Color rendering refers to the appearance given to an object by the light source. This is important as in interior environments much of the light is reflected back off the surrounding objects and surfaces. In an interior environment these objects and surfaces don’t have a true color, because it is artificial light, therefore knowing the light sources true color-rendering capability is important.
The international commission on illumination (CIE) has developed a color-rendering index (CRI) by averaging spectral light source from 0-100.
The higher the number, the truer the color rendition at its color temperature. When comparing lamps, to give a fair comparison, the color temperature must be the same.
Light consists of two main elements:
Color and Intensity
Color is the part of the spectrum being used. The spectrum is the range of colors from red having the longest wavelength to violet with the shortest wavelength that is produced when a beam of light is passed through a prism. For more information on color spectrum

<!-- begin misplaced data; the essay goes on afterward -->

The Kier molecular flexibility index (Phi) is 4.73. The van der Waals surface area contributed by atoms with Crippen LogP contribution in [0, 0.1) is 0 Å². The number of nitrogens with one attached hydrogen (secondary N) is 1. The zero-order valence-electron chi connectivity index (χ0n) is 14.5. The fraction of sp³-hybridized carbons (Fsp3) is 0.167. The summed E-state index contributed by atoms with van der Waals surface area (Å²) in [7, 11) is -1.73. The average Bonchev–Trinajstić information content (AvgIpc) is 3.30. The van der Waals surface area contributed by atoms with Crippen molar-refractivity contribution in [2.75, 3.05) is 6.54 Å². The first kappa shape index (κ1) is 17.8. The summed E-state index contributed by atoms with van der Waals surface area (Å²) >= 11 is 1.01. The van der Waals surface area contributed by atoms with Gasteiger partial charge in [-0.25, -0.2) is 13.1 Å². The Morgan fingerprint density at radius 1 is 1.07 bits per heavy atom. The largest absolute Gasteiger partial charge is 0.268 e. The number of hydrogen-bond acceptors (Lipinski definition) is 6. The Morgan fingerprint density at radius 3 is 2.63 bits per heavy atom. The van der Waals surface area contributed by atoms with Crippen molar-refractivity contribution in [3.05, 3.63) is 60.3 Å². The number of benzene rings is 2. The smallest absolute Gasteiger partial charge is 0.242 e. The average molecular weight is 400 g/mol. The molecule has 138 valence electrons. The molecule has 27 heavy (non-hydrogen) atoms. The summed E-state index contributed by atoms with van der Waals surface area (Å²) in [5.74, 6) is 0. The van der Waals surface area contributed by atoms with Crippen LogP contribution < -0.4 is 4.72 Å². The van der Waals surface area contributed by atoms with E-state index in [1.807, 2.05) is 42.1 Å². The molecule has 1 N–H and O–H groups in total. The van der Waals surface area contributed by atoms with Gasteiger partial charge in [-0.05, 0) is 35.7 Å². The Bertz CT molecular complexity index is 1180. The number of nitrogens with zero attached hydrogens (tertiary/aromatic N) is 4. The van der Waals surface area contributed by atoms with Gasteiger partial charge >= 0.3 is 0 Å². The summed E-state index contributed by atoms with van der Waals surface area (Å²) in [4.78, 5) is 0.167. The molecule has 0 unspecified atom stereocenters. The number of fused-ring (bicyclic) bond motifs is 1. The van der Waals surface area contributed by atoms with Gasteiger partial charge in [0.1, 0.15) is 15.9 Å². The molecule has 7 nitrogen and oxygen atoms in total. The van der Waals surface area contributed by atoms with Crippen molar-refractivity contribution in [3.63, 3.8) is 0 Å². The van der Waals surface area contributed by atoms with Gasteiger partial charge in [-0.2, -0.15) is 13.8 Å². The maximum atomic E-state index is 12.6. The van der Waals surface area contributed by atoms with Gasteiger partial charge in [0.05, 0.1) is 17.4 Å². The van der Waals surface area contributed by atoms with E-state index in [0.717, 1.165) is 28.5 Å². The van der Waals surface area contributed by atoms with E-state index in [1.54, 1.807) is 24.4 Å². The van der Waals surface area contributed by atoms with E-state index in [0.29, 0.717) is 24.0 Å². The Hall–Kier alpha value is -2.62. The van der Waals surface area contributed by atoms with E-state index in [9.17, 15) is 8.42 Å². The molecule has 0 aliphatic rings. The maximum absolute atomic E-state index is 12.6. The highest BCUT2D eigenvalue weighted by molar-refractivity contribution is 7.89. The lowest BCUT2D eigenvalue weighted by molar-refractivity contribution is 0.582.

Intensity is the amount of light being used. Certain types of light make an item look real or natural and others don’t. Generally as rule of thumb, daylight, incandescent electric light, candlelight and gaslight all give good color rendition, while discharge lamps and fluorescent do not. However some fluorescent lamps have been particularly designed to give a natural light such as the color 80 range and discharge lamps can also give a natural light but the economy and efficiency of the light is reduced.
Written by Chris Brown